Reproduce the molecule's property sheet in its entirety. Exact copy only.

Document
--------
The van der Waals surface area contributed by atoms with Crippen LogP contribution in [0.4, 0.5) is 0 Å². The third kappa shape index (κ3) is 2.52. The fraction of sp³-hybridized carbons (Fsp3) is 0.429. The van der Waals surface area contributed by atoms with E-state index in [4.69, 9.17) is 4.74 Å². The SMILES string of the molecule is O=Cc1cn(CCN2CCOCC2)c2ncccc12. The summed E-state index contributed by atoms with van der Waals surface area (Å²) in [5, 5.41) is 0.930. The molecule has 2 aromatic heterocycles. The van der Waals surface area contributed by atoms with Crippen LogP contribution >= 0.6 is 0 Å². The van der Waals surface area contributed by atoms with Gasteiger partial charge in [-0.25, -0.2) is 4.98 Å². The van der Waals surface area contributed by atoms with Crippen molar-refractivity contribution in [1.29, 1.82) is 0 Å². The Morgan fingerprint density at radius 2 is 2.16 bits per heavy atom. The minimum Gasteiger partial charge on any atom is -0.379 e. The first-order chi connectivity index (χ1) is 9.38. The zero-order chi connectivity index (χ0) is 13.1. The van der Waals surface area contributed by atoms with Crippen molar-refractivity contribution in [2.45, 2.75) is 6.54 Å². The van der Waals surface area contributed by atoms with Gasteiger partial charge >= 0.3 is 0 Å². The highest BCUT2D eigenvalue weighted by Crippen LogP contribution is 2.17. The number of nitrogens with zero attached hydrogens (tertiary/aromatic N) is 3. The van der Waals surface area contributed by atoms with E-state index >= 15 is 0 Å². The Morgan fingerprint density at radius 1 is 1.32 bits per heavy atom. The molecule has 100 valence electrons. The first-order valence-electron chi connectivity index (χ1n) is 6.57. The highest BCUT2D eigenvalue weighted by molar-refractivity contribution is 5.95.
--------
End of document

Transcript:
The van der Waals surface area contributed by atoms with Crippen LogP contribution in [0.4, 0.5) is 0 Å². The third kappa shape index (κ3) is 2.52. The fraction of sp³-hybridized carbons (Fsp3) is 0.429. The van der Waals surface area contributed by atoms with E-state index in [4.69, 9.17) is 4.74 Å². The SMILES string of the molecule is O=Cc1cn(CCN2CCOCC2)c2ncccc12. The summed E-state index contributed by atoms with van der Waals surface area (Å²) in [5, 5.41) is 0.930. The molecule has 2 aromatic heterocycles. The van der Waals surface area contributed by atoms with Crippen LogP contribution >= 0.6 is 0 Å². The van der Waals surface area contributed by atoms with Gasteiger partial charge in [-0.25, -0.2) is 4.98 Å². The van der Waals surface area contributed by atoms with Crippen molar-refractivity contribution in [1.29, 1.82) is 0 Å². The Morgan fingerprint density at radius 2 is 2.16 bits per heavy atom. The minimum Gasteiger partial charge on any atom is -0.379 e. The first-order chi connectivity index (χ1) is 9.38. The zero-order chi connectivity index (χ0) is 13.1. The van der Waals surface area contributed by atoms with Crippen molar-refractivity contribution in [2.45, 2.75) is 6.54 Å². The van der Waals surface area contributed by atoms with Gasteiger partial charge >= 0.3 is 0 Å². The highest BCUT2D eigenvalue weighted by Crippen LogP contribution is 2.17. The number of nitrogens with zero attached hydrogens (tertiary/aromatic N) is 3. The van der Waals surface area contributed by atoms with E-state index >= 15 is 0 Å². The Morgan fingerprint density at radius 1 is 1.32 bits per heavy atom. The molecule has 100 valence electrons. The first-order valence-electron chi connectivity index (χ1n) is 6.57. The highest BCUT2D eigenvalue weighted by molar-refractivity contribution is 5.95.